350 thousand years ago - Homo heidelbergenis or Homo neanderthalensis: This early human species had a large brow ride, large cranium and flatter face than older human species. This was the first species of its kind to live in a cold climate with short, wide bodies adapted to conserving heat.

250-500 thousand years ago - Homo erectus or Homo rhodesienis: Homo rhodesiensis or the Rhodesian man, a hominin species portrayed by the uncovered Kabw skull fossil, have other morphological remains in southern Africa and East Africa.

250 thousand years ago - Homo heidelbergensis or Homo erectus: Recent findings uncovered and suggest that the H. heiedlbergensis (Heidel Man) may have been the first to bury their dead after offering gifts. Experts also speculate that H. heidelbergensis acquired and spoke the first primitive form of language.

209 thousand years ago - Homo heidelbergensis or Homo sapiens: The Arago 21 dates to the species transition between the Homo heidelbergensis or Homo sapiens with physical features ranging in 1166 cc brain diameter, Broca's cap development, right parietal association development, right-handedness, lacking frontal boss, marked parietal boss, existence of an angular torus, low broad sagittal keel, a deep suborbital sulcus, short face and widened maxilla.

190 thousand years ago - Homo sapiens: Homo sapiens populations are known from the Middle East from about 100 thousand years ago and from east Asia as long as 67 hundred thousand years ago, and from southern Australia as long as 60 thousand years ago. European Homo sapiens have origins over 35 thousand years ago.

120 thousand years ago - Homo neanderthalensis (PDF): Homo neanderthalensis had an occipital bun, suprainiac fossa, a mastoid crest behind the auditory meatus, a juxtaposed crest behind the mastoid crest, proper position of the mastoid process, suborbital torus and the supratoral sulcus, receding frontal and presence of the lamboidal flatt.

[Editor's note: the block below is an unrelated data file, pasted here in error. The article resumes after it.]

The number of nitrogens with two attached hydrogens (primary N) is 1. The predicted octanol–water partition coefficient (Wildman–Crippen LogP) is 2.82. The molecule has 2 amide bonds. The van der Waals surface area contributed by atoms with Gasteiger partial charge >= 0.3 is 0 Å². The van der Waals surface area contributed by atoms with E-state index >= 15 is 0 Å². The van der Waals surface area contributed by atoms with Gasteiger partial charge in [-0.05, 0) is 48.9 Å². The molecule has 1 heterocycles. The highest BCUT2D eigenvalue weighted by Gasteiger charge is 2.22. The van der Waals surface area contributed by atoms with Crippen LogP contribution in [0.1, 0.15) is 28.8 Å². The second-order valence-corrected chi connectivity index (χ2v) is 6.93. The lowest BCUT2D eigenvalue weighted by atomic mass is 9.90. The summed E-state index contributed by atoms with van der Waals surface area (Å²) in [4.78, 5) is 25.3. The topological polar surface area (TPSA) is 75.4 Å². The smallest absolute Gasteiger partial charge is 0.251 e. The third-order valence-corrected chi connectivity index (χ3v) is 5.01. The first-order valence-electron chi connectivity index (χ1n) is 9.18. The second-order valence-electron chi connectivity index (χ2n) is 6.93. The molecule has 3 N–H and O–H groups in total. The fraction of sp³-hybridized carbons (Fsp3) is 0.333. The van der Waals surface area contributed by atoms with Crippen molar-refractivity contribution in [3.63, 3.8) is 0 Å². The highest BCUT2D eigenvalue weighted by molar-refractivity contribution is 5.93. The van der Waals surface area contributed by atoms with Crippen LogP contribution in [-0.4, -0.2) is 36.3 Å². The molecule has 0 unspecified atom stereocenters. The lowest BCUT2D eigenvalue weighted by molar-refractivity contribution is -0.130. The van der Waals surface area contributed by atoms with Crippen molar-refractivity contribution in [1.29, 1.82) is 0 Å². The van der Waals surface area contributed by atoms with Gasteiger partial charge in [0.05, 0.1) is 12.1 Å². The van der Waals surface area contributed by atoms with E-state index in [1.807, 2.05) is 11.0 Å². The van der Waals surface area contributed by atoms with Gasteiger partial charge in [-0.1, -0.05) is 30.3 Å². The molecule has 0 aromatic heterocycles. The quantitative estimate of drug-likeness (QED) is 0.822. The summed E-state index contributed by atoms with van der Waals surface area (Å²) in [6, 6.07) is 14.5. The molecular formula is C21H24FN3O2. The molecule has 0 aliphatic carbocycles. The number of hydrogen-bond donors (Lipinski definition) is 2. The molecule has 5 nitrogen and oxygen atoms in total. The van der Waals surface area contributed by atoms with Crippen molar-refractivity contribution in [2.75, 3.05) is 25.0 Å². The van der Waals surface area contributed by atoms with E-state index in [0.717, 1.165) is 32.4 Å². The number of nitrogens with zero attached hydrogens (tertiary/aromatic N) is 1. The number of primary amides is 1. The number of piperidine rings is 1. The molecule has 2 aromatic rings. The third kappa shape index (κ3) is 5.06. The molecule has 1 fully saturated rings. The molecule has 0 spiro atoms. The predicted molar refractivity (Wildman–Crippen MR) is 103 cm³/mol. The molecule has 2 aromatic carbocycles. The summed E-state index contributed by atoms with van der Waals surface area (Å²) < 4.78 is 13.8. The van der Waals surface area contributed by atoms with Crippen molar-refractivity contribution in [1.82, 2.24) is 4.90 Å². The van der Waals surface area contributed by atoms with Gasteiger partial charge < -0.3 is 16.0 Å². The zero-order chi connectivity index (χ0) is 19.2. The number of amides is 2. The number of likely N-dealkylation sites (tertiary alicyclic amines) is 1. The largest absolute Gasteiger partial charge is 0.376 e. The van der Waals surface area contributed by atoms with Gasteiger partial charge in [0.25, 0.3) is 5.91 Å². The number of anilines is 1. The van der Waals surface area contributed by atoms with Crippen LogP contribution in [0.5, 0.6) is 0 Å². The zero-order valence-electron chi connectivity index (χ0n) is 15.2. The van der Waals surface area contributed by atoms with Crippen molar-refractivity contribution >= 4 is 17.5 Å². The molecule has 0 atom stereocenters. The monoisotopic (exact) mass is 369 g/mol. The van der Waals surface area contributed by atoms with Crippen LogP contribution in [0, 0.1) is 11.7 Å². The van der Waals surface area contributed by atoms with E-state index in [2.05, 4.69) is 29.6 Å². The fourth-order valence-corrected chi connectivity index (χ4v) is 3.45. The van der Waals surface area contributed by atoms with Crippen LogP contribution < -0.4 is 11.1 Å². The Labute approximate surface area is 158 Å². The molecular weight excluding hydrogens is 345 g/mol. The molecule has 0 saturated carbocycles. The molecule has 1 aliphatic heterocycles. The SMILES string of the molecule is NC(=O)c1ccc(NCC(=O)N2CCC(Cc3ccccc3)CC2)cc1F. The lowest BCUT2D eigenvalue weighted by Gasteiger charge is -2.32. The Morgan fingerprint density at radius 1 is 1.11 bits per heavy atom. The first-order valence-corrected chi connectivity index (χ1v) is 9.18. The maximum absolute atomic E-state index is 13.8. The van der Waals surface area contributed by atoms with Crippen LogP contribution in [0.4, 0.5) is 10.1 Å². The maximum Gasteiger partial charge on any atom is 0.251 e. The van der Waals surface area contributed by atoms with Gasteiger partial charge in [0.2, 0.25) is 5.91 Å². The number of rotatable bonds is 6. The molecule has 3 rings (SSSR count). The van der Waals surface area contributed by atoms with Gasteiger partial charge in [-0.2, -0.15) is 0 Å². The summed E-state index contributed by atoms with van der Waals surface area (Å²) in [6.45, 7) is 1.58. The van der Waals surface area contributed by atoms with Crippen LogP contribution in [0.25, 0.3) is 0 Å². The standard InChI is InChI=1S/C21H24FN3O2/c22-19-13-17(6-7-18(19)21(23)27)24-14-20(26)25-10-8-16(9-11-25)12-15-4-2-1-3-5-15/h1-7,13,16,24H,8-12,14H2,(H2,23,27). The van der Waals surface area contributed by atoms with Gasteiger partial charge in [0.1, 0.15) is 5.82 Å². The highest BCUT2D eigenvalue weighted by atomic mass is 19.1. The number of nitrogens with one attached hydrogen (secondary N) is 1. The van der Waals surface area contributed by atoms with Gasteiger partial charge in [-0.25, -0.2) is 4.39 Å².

125-75 thousand years ago - Homo sapiens: Homo sapiens in latin means "wise man," are the main linkage to modern human begins. Homo sapiens are one of the several species grouped into the genus "Homo," not yet extinct.

70 thousand years ago - Homo sapiens: Genetic evidence suggests that Homo sapiens engaged in incestural relations between 80-50 thousand years ago in the Middle East, which results in 1 to 4 percent of the Eurasian genome having contribution from the Neanderthals.

60 thousand years ago - Homo sapiens: The remains of more than 400 Neanderthals have been uncovered with the most controversial excavation happening in 1908, a skeleton that would have been considered an elderly gentleman by Neanderthal standards.

60 to 40 thousand years ago - Homo sapiens: Migration led Homo sapiens to Western Europe. About 40 thousand years ago, Homo sapiens began dispersing Neanderthals who became extinct 30 thousand years ago.

40 thousand years ago - Homo Neanderthalensis: Neanderthals looked pretty close to modern humans with the exception of height since most were shorter, more heavily built and much stronger, particularly in the arms and hands. The skulls of Neanderthals show that they had no chin, plus their foreheads sloped backwards.

27 to 35 thousand years ago - Homo erectus: The ancestral links of modern humans came about 1.5 million years ago with fossilized footprints emerging in Kenya.

36 thousand years ago - Homo sapiens: Homo sapiens begin to trade with strangers.

16 to 18 thousand years ago - Homo sapiens: A divergence between Homo Neadernthalensis and Homo sapiens occurred.

5.3 thousand years ago - Homo sapiens: Human species continues to evolve by forming cultural bonds.

1.5 thousand years ago - Homo sapiens: Humans develop agricultural farming.

1000 thousand years ago - Homo sapiens: Underlying theories of evolution affecting us in the last 1000 years.

500 years ago - Modern Humans: Human evolution still occurring underneath our noses: cultural and national clashes, conquest, and technological advances through intelligible studies.

100 years ago - Modern Humans: Technological advancements leading to potential leap in human evolution.

10 years ago - Modern Humans: Modern humans advance to mapping the human genome.